Pinay Power!

The history of Filipinos in America, from the arrival of the first Luzon indios in Morro Bay, Calif., in 1587, to the coming of the Manilamen in Louisiana in either 1763 or 1830 to the immigration of sakadas to Hawai‘i in 1906, is the history of Filipinos in America. It is not the history of Filipinas in America.

There were thousands of Filipino men who served as mariners onboard the Spanish galleons that plied the Manila-Acapulco Galleon Trade from 1565 to 1815. Many of these mariners thereafter boarded other commercial ships that traveled throughout the Americas and Europe.

Some later lived in communities like the ones established in the Louisiana bayous in the 1800s. Throughout this 319-year period (from 1587 to 1906), there is no record that any Filipino woman ever served as a mariner on any of the galleon ships, or were any among the first 15 sakadas.

This thought came to mind while attending the Filipina Women’s Summit from October 27-29 at the Philippine Center in San Francisco.

I joined other Pinoys who were invited to join Pinays at “Coming Together as a Community” to discuss “How to Advance Filipina Women in the U.S.,” a project of the Filipina Women’s Network (www.ffwn.org) of Marily Mondejar.

An observation I shared with the delegates to this conference is that Pinays have advanced more in the political and economic spheres in the U.S. more than their Pinoy counterparts.

Under U.S. presidents before Bill Clinton, the only Pinoys in the White House were cooks and stewards. Newsweek once reported that under the first President George Bush, the residents of Kennebunkport, Maine, would always know when the president was in town by the large number of Filipinos who were shopping for food at the local grocers.

A Korean American White House official told a Filipino community forum in 1989 that “the last persons the president sees before he sleeps at night and the first persons he sees in the morning when he wakes up are Filipinos.” How proud we must be, he said. [“We want to go through the front door, not the back door!” Dennis Normandy told him].

This changed under President Clinton when he brought in Maria Mabilangan Haley as his White House director of personnel, Irene Bueno as his assistant director on Domestic Policy, Dr. Connie Mariano as his White House physician, Kathleen Flores as his director for Asian Outreach, Irene Natividad as a Fannie Mae director, Mona Pasquil as a special assistant in the White House Political Department, and Gloria Caoile and Tessie Guillermo as members of the White House Initiative on Asian Americans.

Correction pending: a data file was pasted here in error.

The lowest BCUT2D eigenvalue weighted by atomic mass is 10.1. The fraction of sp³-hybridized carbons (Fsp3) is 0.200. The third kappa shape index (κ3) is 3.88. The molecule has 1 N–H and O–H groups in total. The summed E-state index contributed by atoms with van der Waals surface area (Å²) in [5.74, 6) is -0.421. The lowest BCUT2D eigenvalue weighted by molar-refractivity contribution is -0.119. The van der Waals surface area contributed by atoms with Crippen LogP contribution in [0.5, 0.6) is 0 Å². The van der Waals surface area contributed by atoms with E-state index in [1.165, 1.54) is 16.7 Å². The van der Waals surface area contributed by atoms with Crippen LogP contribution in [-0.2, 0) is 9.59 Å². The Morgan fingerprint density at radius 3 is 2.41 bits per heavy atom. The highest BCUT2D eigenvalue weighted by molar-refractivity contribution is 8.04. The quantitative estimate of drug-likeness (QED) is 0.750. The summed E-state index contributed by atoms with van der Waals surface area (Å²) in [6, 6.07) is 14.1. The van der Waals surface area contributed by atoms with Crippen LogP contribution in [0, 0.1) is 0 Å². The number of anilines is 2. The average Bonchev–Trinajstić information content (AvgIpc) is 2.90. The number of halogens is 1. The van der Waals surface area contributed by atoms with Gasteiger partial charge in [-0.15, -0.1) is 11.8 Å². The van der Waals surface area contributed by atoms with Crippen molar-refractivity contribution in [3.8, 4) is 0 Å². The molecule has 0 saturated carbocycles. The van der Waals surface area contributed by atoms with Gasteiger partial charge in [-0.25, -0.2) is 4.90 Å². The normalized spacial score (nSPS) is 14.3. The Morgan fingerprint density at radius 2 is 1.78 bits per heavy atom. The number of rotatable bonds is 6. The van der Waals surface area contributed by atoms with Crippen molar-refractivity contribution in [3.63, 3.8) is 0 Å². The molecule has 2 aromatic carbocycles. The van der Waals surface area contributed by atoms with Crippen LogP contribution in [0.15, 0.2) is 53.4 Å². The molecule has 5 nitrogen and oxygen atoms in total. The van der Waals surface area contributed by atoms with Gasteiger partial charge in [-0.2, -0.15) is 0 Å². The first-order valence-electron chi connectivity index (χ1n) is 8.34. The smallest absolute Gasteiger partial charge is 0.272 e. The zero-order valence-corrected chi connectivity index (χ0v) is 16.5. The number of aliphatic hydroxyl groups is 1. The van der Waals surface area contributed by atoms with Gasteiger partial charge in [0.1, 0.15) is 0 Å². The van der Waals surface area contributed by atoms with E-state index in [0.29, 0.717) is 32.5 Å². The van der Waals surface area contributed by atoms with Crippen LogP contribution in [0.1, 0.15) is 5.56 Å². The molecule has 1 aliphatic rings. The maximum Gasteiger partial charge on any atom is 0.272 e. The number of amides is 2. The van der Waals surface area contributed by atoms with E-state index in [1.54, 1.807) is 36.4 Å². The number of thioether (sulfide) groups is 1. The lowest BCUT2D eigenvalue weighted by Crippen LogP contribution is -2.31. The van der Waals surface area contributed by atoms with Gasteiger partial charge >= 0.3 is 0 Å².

Haley went on to become a director of the Export-Import Bank, the first FilAm to ever go through and receive a U.S. Senate confirmation. Dr. Mariano was later promoted to become a Rear Admiral of the U.S. Navy.

Aside from being professionally competent and politically astute, they were all Filipinas.

This trend was not just with a democrat. With President Bush, we saw the rise (and fall) of Susan Bonzon Ralston, as a special assistant, with perhaps more power and influence than any previous Filipino in the White House. And, of course, there was the appointment of the White House Executive Chef Cristeta Comerford.

In the economic sphere, there are role models like Loida Nicolas Lewis (CEO of TLC Beatrice), Josie (Josefina Almeda Cruz) Natori (CEO of the Natori Company) and Lilia Calderon (CEO of Calderon Capital). [The Pinoys have Dado Banatao.]

At the national empowerment conference of the National Federation of Filipino American Associations held in Honolulu recently, the three top officials elected by delegates from throughout the U.S. were women: Alma Kern (national chair), Rozita Lee (national vice chair) and Joann Fields (National Youth Chair).

I would say, without fear of contradiction, that our Filipinas can mentor our Filipinos any time of the day, 24/7.


Rodel Rodis, a Bay Area attorney, is two-time president of the Public Utilities Commission and a long-time City College trustee. Reach Rodel Rodis at rodel50@aol.com.

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